The respondent also used to utter insulting language towards the appellant and complain that the appellant had been living in adultery with his sisters. Such false allegation gave great shock in the mind of the appellant.
On 25th March, 1989, the respondent did not allow the appellant to enter the house shouting that he was in illicit connection with his sisters and that she would not stay with him and drove him out on that ground. Since then, the appellant had been residing at her mother’s house at 99, Agarwall Garden Road.
On 19th April, 1989, the appellant’s mother died and in spite of giving information, the respondent did not come to take part in funeral nor did she take part in the Sradh Ceremony.
On 25th May, 1989, the respondent came with her brother and some associates in the house of the appellant and asked the appellant to send the two sisters to any orphanage and the father to an old age home and only in these circumstances, she agreed to come to the house of the appellant. The respondent also used filthy language towards the appellant’s sisters and father. Thereafter, they left the house.
After the filing of the suit, the respondent with the help of the Nagarik Committee forcibly entered into the house of the appellant and injured the inmates of the house. In view of such incident, a General Diary was lodged in the local police station and, subsequently, the respondent lodged complaint under Section 498A of the Indian Penal Code against the appellant and other members of the family. All of them were arrested and, subsequently, were released on bail. She forcibly occupied a portion of the house of his father after the institution of the suit.
3. The respondent contested the suit by filing written statement thereby denying the material allegations made in the plaint and the defence of the respondent may be summed up thus:
All the allegations made against the wife were false. On 8th April, 1988, the appellant along with his divorced sister tried to set fire in her Sari as the respondent told that there was no talk of giving dressing table at the time of marriage. The appellant and his divorced sister began to beat her, as a result, the respondent had fallen ill and ultimately, she left with her brother to the respondent’s house at Dum Dum on 24th April, 1988.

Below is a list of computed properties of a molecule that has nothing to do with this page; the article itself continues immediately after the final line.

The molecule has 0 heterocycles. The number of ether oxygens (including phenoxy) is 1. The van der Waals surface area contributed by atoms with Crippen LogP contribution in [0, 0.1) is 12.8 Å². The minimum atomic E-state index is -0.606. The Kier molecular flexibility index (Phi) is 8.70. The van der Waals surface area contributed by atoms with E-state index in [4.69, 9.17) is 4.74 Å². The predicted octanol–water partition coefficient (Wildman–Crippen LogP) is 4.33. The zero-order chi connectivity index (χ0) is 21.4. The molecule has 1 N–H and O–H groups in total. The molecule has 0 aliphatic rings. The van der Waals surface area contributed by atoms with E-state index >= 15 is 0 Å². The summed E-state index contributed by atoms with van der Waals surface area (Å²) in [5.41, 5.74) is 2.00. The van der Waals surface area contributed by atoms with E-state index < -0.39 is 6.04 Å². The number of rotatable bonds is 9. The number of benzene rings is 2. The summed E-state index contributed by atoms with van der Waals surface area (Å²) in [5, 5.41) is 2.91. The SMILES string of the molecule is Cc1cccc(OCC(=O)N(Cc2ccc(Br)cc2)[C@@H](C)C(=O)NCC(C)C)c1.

On 27th May, 1988, the respondent went to the appellant’s house at Behala after being recovered from illness but the appellant’s father and the divorced sister forcibly drove her out from the house and threatened her with dire consequences if the respondent came to the house of the appellant any further. The appellant told the respondent that he would marry his previous girl friend after divorcing the respondent. The allegation that on 27th July, 1988, the wife and her brother and other anti-social elements came to the house of the appellant and abused the family members was a false statement and the diary lodged was based on false story. It was equally false that the respondent removed all her ornaments and clothing to her father’s house.
The appellant at the rented house, on several occasions, forced the wife to stay outside the room and tortured her. It was absolutely a false allegation that she used to come back at late night as alleged. The respondent was attacked with cholera in the rented house but at that time, the appellant left the respondent and lived at his father’s house. The local people helped the respondent from recovering from the illness. It was absolutely false to allege that the wife ever asked the husband to send his two sisters in boarding house and the father to an old age home.
The husband had a love affair with a girl from the childhood which was disclosed by the husband after the marriage, and the appellant married the respondent with an intention to grab the ornaments and the clothing of the respondent, as she was a Central Government employee. The appellant used to often beat the respondent. After returning from Puri, the appellant started beating, slapping and torturing the respondent. However, the mother-in-law of the respondent was very much kind towards the respondent and she advised the appellant not to beat the respondent. The appellant made several General Diaries before the local police station. Once the appellant and his divorced sister tried to burn the respondent when she was asleep at the house of the appellant. At the intervention of the well-wishers of the respondent, the rented house was taken but after the appellant physically assaulted the respondent, the members of the Mahila Samiti helped the respondent to enter the house of the appellant on 8th March, 1990 and from that date, the parties started living as husband and wife in the same room sharing the same bed.
The respondent is a service holder being an upper division clerk at A.G. Bengal and wants to live with the appellant as husband and wife but the intention of the appellant was to drive out the respondent with a motive to marry another girl and to grab the ornaments of the respondents. Even after the institution of the suit the parties were leading conjugal life as a husband and wife and therefore, the suit was liable to be dismissed.